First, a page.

Especially since the “Brexit” announcement, our law office has witnessed an increased number of requests by foreign investors who want to establish a private limited company (Gesellschaft mit beschränkter Haftung; GmbH) in Germany. This article deals with an aspect that is often overlooked:

The general manager of a German GmbH (similar to British Ltd. and US LLC) has to consider two risks: the responsibility for the company and the risk of personal liability. Most of the general managers are not aware of these risks.

One of the major advantages of the German GmbH is that German company law protects the responsible staff of a GmbH from damage claims. “In case of emergency, the company simply collapses” is usually the first thought when third-party claims threaten the GmbH beyond its financial limitations, and “We’ll just set up a new corporation” often appears as the “magic bullet” for dealing with such cases. However, many acting managers are not aware that the GmbH is not an impenetrable protective shield. The general manager can be targeted personally by the creditor, by an injured third party or – in many cases – by the finance authority.

This is a risk foreign investors launching a new GmbH are not aware of. Therefore, it is imperative to have an eye on the most common cases of liability – at least with respect to the general manager.

The general manager (“Geschäftsführer”) is not only one of the chief executives: As the GmbH’s formal and legal representative, he represents the company as a German corporation according to German law legally, judically and extrajudicially. Frequently, the general manager is concurrently the owner of the GmbH (“Ein-Mann-GmbH”). If he is not simultaneously the owner, then he is called hired manager (“Fremdgeschäftsführer”).

Usually, the general manager executes all arising commercial and legal operations in order to achieve the business objectives, i. e. those which are necessary for the company to operate successfully. He signs contracts with suppliers and negotiates with contractual partners. He is appointed or assigned by the shareholders.

If the GmbH is a one-man corporation, the shareholder appoints himself as general manager. A hired general manager can be relieved from office at any given time. In such a case, the general managers contract continues to exist as long as the contract is terminated in due time. Thus, appointment and employment have to be considered differently. The appointment of a general manager has to be registered in an official register (“Handelsregister”). This appointment only takes effect to the business with third parties after the registration.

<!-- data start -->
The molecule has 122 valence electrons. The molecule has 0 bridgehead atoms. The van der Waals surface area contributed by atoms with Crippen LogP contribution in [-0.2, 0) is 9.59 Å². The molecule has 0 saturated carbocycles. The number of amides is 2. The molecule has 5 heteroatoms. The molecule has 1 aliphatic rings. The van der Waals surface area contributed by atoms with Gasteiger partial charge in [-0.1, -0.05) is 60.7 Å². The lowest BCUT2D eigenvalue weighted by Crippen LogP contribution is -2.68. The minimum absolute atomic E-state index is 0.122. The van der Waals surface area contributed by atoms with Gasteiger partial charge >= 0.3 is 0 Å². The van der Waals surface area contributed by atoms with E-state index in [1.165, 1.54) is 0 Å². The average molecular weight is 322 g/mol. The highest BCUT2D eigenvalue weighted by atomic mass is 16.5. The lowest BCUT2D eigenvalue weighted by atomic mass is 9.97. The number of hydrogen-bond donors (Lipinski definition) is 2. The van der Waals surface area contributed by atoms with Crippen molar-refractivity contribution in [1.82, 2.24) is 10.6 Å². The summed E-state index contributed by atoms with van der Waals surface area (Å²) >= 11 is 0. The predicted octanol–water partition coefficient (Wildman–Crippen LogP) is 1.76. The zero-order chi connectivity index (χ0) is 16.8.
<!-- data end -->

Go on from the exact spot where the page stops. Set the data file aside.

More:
Externally, i. e. in daily business with third parties, the general manager’s full power of attorney cannot be restricted. However the agreement between the shareholders and the general manager can be set up in a way that the general manager needs to get shareholder approval for certain business operations.

In any case of business operations the general manager must follow the care of a decent businessman. If he violates said care, he can be held personally responsible for damages. In these cases, the GmbH does not protect the general manager – he personally is liable for damages of third parties and/or the shareholders.

With respect to accountability, the German company law differs between relationship to third parties (the manager’s liability to third parties, for example suppliers, authorities, clients) and internal relationship (the manager’s liability to the Ltd. and/or the shareholders). If the general manager exceeds his powers, he must compensate the shareholders even though the affected deals remain in full effect towards third parties. With respect to damages claims of third parties, the GmbH is responsible, and the general manager cannot be held liable on principle (i. e., there are exceptions to the rule)

If the chief executive however doesn’t work according to the rules of good business integrity, he himself is held liable. Some examples:

  • In the field of taxes and bookkeeping (tax duties are not fulfilled), the finance authorities can get him personally;
  • towards social insurance authorities in social insurance law (employee shares of social security contributions are not discharged);
  • in case of infringement of property rights, for example if he sells goods which are still under reservation of ownership of the supplier and have not yet been paid by the Ltd.;
  • in case of competition, copyright, patent, utility model and trademark law;
  • In the context of insolvency, if the chief executive does not file for bankruptcy in due time;
  • If at the conclusion of the contract, he does not make it clear that he acts in the name of the Ltd., and the third party assumes that he acts for himself.

 

In the above-mentioned cases, the general manager can not claim that he has delegated these tasks to a third party (accountant, proxy, etc.) because he himself is obliged to monitor these people. This is particularly critical for non-German speaking foreign investors, and difficulties with German officialese contribute to a heightened risk.

To avoid personal claims, one should consider if a directors and officers liability insurance should be effected – possibly during negotiations for the general manager’s contract. This however is just a fill-in for situation when it is already too late, so we advise taking precautionary steps before starting to set up the GmbH as dealing with the subject of personal liability is of vital significance.

The law office Boris Zimmermann advises corporations and foreign investors on entering the German market. If you have any questions, please contact us.